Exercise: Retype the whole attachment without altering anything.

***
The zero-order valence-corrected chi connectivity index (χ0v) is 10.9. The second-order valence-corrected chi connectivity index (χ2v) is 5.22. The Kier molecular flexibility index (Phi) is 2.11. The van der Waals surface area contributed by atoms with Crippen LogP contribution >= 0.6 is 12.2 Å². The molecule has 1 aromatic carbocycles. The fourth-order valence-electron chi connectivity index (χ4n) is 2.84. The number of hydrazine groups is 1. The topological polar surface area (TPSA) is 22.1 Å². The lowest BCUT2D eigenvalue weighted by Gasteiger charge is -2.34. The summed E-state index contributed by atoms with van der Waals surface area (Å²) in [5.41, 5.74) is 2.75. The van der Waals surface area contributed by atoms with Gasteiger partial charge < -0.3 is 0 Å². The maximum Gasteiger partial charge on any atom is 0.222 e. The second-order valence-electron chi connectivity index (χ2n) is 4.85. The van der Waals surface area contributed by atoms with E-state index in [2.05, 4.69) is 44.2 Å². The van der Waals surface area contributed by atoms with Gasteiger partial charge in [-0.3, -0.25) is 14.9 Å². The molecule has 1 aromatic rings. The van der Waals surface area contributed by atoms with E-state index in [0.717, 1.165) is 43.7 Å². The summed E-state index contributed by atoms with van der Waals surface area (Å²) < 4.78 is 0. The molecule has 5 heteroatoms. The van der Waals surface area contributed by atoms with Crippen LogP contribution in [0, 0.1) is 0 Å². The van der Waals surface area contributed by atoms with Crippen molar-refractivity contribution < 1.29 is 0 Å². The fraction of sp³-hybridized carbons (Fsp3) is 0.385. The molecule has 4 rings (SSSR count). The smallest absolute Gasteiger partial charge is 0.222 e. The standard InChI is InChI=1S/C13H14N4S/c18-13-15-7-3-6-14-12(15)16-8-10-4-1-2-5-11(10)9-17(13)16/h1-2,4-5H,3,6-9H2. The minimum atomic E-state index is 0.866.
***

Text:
The zero-order valence-corrected chi connectivity index (χ0v) is 10.9. The second-order valence-corrected chi connectivity index (χ2v) is 5.22. The Kier molecular flexibility index (Phi) is 2.11. The van der Waals surface area contributed by atoms with Crippen LogP contribution >= 0.6 is 12.2 Å². The molecule has 1 aromatic carbocycles. The fourth-order valence-electron chi connectivity index (χ4n) is 2.84. The number of hydrazine groups is 1. The topological polar surface area (TPSA) is 22.1 Å². The lowest BCUT2D eigenvalue weighted by Gasteiger charge is -2.34. The summed E-state index contributed by atoms with van der Waals surface area (Å²) in [5.41, 5.74) is 2.75. The van der Waals surface area contributed by atoms with Gasteiger partial charge < -0.3 is 0 Å². The maximum Gasteiger partial charge on any atom is 0.222 e. The second-order valence-electron chi connectivity index (χ2n) is 4.85. The van der Waals surface area contributed by atoms with E-state index in [2.05, 4.69) is 44.2 Å². The van der Waals surface area contributed by atoms with Gasteiger partial charge in [-0.3, -0.25) is 14.9 Å². The molecule has 1 aromatic rings. The van der Waals surface area contributed by atoms with E-state index in [0.717, 1.165) is 43.7 Å². The summed E-state index contributed by atoms with van der Waals surface area (Å²) < 4.78 is 0. The molecule has 5 heteroatoms. The van der Waals surface area contributed by atoms with Crippen LogP contribution in [0, 0.1) is 0 Å². The van der Waals surface area contributed by atoms with Crippen molar-refractivity contribution < 1.29 is 0 Å². The fraction of sp³-hybridized carbons (Fsp3) is 0.385. The molecule has 4 rings (SSSR count). The smallest absolute Gasteiger partial charge is 0.222 e. The standard InChI is InChI=1S/C13H14N4S/c18-13-15-7-3-6-14-12(15)16-8-10-4-1-2-5-11(10)9-17(13)16/h1-2,4-5H,3,6-9H2. The minimum atomic E-state index is 0.866.